U.S. stock futures opened little changed Thursday evening after a sharp sell-off on Wall Street, as concerns over the Federal Reserve’s ability to bring down inflation while maintaining solid economic activity resurged.
Contracts on the S&P 500 drifted sideways. This came after the index shed 3.6% during the regular trading day, as technology stocks underperformed. The Nasdaq dropped 5% for its worst day since June 2020, and the Dow lost more than 1,000 points.
Stocks’ violent swing from gains Wednesday to losses Thursday came as investors further appraised the implications of the Federal Reserve’s latest telegraphed monetary policy path forward. While investors momentarily cheered Fed Chair Jerome Powell’s suggestions that the central bank was not considering raising rates by a more drastic 75 basis points at a time, they have also had to consider whether relatively less aggressive hikes will ultimately be able to bring down inflation currently running at the hottest levels since the 1980s.
“[Wednesday], I think the markets had a sense of relief that maybe Powell took 75 basis points off the table for further rate hikes, suggesting the Fed might take a more mild path,” Jeffrey Kleintop, Charles Schwab chief global investment strategist, told Yahoo Finance Live on Thursday. “But [Thursday], I think the market’s recognizing that there are risks associated with that — higher inflation, maybe.”
“That’s certainly what we’re seeing here with [Treasury] yields spiking higher. And to me, this is an enduring theme, this isn’t just a one-day phenomenon,” Kleintop added. “If you look all the way back to August of 2020, there’s been one major theme in the markets, and that is short-duration stocks, meaning low price to cash flow, have been outperforming longer-duration stocks, or high price to cash flow … and that is a trend that’s going to continue here.”
Treasury yields on the long end of the curve spiked on Thursday, and the benchmark 10-year yield rose above 3.03%. The ongoing move higher in Treasury yields and borrowing costs has weighed on growth and technology stocks, which are valued heavily on their future earnings potential.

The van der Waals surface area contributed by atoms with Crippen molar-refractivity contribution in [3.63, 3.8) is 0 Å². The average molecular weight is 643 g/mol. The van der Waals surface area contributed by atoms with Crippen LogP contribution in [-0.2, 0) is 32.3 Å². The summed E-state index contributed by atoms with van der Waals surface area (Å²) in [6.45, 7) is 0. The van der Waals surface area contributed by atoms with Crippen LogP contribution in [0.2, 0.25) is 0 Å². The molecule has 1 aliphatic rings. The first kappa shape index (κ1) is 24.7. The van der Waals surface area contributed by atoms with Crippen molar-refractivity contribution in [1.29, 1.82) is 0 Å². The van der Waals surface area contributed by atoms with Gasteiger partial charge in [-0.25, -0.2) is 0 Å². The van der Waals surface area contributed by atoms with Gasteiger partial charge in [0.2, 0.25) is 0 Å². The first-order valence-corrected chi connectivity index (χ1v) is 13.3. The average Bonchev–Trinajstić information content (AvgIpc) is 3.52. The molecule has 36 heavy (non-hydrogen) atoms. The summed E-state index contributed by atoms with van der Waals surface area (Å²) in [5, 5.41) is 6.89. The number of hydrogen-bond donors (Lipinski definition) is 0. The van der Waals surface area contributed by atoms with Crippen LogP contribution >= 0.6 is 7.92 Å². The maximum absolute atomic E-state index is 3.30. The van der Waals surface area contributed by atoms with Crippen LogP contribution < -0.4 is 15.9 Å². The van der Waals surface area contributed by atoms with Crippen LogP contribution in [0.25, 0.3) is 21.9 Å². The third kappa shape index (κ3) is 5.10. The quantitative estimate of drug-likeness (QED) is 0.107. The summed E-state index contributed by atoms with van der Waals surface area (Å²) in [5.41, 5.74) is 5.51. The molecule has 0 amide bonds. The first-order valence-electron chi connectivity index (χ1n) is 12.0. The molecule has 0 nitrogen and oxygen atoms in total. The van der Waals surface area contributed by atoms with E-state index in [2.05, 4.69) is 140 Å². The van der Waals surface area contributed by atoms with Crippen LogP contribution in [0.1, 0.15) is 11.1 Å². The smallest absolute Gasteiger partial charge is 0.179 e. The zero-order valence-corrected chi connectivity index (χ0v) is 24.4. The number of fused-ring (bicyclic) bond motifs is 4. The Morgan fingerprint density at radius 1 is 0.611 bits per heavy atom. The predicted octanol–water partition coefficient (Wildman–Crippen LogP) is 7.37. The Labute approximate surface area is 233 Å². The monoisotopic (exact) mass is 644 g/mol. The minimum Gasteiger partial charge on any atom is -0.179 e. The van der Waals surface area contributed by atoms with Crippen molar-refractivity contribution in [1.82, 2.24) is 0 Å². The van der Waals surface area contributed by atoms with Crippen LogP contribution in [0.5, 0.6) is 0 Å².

Elsewhere, investors are also looking ahead to Friday’s monthly jobs report, which is expected to reaffirm the central bank’s assessment that the U.S. labor market remains extremely tight. Non-farm payrolls are expected to have risen by 380,000 in April, which would be a slight slowdown compared with March but still a solid month of job growth. And the unemployment rate is expected to dip to 3.5%, which would match February 2020’s level for the lowest since 1969.
“The job market is very tight … there are tons of geopolitical impacts, especially on things like energy and food, which creeps into everything else. Supply chains remain challenged, and we have now Chinese COVID shutdowns which make it, even more, stressed,” Paul Kim, Simplify Asset Management CEO, told Yahoo Finance Live on Thursday. “Bottom line is, there’s too much demand for goods and services and not enough supply. And the Fed can’t solve those real-world problems, and I think that’s what’s solving this indigestion.”
“I don’t think we’ve hit the bottom yet, simply because we’re just starting the hiking process,” Kim added. “There’s arguably hundreds of basis points to go.”
Source By: Finance Yahoo